Rendering via Think Architecture and Design
Facing an unprecedented homelessness problem, in February, Mayor de Blasio announced plans to open 90 new shelters and expand 30 existing ones. But when it came down to which neighborhoods would house the developments, it became a not-in-my-backyard issue, especially in Crown Heights, an area already heavy with shelters and transitional houses, where the Mayor said three of the first five projects would be built. The animosity intensified shortly thereafter when it was announced that one such shelter would open in a new building at 267 Rogers Avenue, originally planned as a condo. But despite opposition from local residents and a temporary restraining order, the building began welcoming tenants over the summer, with space for 132 homeless families and another 33 units reserved for low-income New Yorkers. The latter, set aside for those earning 60 percent of the area median income, are now available through the city’s affordable housing lottery and range from $931/month one-bedrooms to $1,292/month three-bedrooms.
See the qualifications
Governor Cuomo announced a $1.4 billion initiative last week to bring resources like health care services and new jobs to Central Brooklyn. According to the governor, the plan, called “Vital Brooklyn,” will bring 7,600 jobs and more than 3,000 new affordable housing units to Brownsville, East New York, Bedford-Stuyvesant and Crown Heights. And while Cuomo’s administration found these neighborhoods to be some of the most disadvantaged in the state, residents worry about the possible gentrification and displacement effects (h/t NY Times).
Learn more about Vital Brooklyn here
It’s been over two years since ODA Architects first released a rendering of their rental project at 1040 Dean Street (formerly 608 Franklin Avenue) in Crown Heights. Featuring the firm’s signature glassy, boxy aesthetic, the eight-story, 133,582-square-foot project rose on part of the site of the shuttered Nassau Brewery, just a block away from hot-spot food hall Berg’n. Of its 120 units, 20 percent will be reserved for those earning no more than 60 percent of the area media income, and starting tomorrow, qualifying New Yorkers can apply to these affordable units, ranging from $845/month studios to $1,022 two-bedrooms.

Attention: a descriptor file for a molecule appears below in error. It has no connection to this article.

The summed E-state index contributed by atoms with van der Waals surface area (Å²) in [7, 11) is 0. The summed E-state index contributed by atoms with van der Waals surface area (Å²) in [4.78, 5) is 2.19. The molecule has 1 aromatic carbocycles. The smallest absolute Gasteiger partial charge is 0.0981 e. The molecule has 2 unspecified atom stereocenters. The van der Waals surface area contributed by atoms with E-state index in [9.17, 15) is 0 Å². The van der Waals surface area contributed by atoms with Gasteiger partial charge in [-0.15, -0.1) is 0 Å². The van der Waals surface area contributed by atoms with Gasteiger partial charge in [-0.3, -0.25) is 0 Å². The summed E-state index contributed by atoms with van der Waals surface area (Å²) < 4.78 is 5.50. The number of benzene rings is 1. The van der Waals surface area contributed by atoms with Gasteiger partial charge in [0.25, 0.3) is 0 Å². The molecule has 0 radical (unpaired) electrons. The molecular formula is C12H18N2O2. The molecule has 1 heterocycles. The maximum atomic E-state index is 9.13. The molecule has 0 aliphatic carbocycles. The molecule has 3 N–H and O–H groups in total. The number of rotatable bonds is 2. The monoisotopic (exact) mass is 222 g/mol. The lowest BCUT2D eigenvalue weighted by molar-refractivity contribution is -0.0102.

Find out more
Google Earth rendering created by CityRealty; Image depicts the massing of the proposed buildings, not the design
Crown Heights is a neighborhood undergoing rapid change, but the western area south of Eastern Parkway has remained relatively quiet and unaltered by new development. However, it appears that could soon change. As The Real Deal reports, Cornell Realty Management is hoping to rezone two parcels at 40 Crown Street and 931 Carroll Street, just one block from the Brooklyn Botanic Garden, to make way for a pair of towers that would house more than 500 residential units.
Even before it opened its doors, the new tavern on Franklin Avenue in Crown Heights was under attack. The name of the place, Crow Bar, was racist, complained many residents of the neighborhood, which was once predominantly black. The residents point out that Crown Heights was known as “Crow Hill” for much of the 19th century, and that the word “crow” was used as a derogatory name for black residents who lived in the area. The controversy over the bar, which opened on September 19, has also served to underscore recent tensions related to the continuing gentrification of the area.
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Several years ago, plans were revealed for CAMBA Gardens, an affordable housing complex set to rise on the campus of the Kings County Hospital, located on the border of Crown Heights and East Flatbush. The buildings were constructed by the city’s Supportive Housing Loan Program in conjunction with non-profit CAMBA, which provides employment, education, health, legal, social, business development, and youth services to New Yorkers.